Metro Nashville Public Schools students return to virtual classroom Tuesday

Back to School

NASHVILLE, Tenn. (WKRN) — The start of the new school year begins Tuesday for Metro Nashville Public Schools, but this time, students will begin the year online.

Dr. Adrienne Battle, the district’s Director of Schools, announced last month that the district would open the 2020-2021 school year in a virtual setting for all students from August 4 through Labor Day on September 7.

The decision was made “due to the spread and risk of COVID-19 throughout the community,” Dr. Battle explained.

When the pandemic began, Metro Schools launched a Remote Learning 2.0 program to allow students to learn in an online setting with regular check-ins from teachers and staff. The district said the virtual learning program beginning August 4 will differ in several ways from the one instituted in April:

  • Assignments will be graded.
  • Tests will be given.
  • Attendance will be required and tracked.
  • Teachers will be required to offer a certain number of hours each week for live classrooms, open office hours, and individualized learning support.
  • Curriculum will be consistent across schools and based on a proven virtual school program.
  • Schoology will be the platform used by teachers and students to provide access to homework, tests, and lessons that students can access at their own pace (known as asynchronous learning).
  • There will be an extensive focus on social-emotional supports for teachers and school staff, who will then support students’ social-emotional and academic needs with regular, personalized check-ins.
  • For each child with disabilities, we are developing a COVID-19 Continuous Learning Individualized Plan (CLIP). The CLIP will identify how MNPS will implement the services and supports in your child’s lEP or Section 504 Plan in a virtual setting.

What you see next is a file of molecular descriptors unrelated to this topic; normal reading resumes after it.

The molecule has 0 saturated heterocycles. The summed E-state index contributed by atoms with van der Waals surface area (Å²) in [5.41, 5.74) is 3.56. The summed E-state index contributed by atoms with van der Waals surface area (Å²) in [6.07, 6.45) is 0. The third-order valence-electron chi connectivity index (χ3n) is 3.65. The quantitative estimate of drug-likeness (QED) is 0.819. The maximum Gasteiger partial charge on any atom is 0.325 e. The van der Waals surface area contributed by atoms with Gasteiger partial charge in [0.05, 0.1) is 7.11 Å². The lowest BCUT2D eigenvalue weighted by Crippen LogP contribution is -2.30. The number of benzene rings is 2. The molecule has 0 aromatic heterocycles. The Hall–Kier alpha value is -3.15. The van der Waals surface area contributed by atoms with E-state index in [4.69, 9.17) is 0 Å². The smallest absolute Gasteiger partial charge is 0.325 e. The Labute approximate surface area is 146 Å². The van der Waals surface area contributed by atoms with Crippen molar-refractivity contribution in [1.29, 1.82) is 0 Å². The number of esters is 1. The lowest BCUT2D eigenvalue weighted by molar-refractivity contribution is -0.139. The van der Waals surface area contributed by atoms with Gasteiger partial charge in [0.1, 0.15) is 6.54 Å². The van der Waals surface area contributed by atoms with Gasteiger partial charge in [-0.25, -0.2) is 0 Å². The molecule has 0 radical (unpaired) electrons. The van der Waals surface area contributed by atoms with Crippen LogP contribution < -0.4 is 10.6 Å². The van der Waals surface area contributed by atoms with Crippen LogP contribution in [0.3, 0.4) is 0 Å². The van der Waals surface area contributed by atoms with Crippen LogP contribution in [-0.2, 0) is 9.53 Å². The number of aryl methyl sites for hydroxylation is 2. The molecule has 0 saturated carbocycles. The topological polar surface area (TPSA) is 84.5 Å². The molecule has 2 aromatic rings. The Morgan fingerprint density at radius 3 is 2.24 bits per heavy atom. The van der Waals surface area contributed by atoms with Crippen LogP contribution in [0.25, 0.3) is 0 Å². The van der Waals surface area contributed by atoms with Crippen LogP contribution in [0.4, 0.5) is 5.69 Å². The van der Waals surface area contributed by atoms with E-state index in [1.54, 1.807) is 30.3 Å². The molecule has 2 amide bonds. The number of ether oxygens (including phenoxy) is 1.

The virtual learning program will be school-based, meaning students will connect with teachers at their school of enrollment, the district said.

Metro Schools prepared up to 44,000 devices in its schools for students to use for remote learning. Additionally, 17,000 hotspots have been ordered and will be offered to families in need of internet access.

When schools do reopen, families will have the option of in-person learning or remaining in the virtual option, according to Dr. Battle. She explained students and staff in the in-person learning environment will see efforts taken to mitigate the spread of COVID-19:

  • Parents will be asked to check temperatures of students and monitor health symptoms prior to sending them to school.
  • Staff will have temperature and symptom checks each morning when entering school.
    Students and teachers will be provided masks and will be required to wear them.
  • Social distancing measures will be taken to reduce crowding and large groups of students.
  • Due to classroom configurations, six feet of distance between desks will not often be feasible, but desks will be spaced as much as possible and facing in one direction.
  • Buses will have assigned seats, and students will be limited to two per seat. Drivers will disinfect the seats after morning and afternoon runs.
  • Sanitizer stations will be available in schools, and students and staff will be asked to wash their hands at regular intervals.
  • Custodial staff will be responsible for wiping down touchpoints in common areas such as doorknobs and cafeterias. Custodians are contractually obligated to wipe down desks and classroom tables each night. Classrooms, during daily usage, will be the responsibility of teachers and/or designated students in the classroom for wiping down desks, seats, and shared classroom materials in-between uses.

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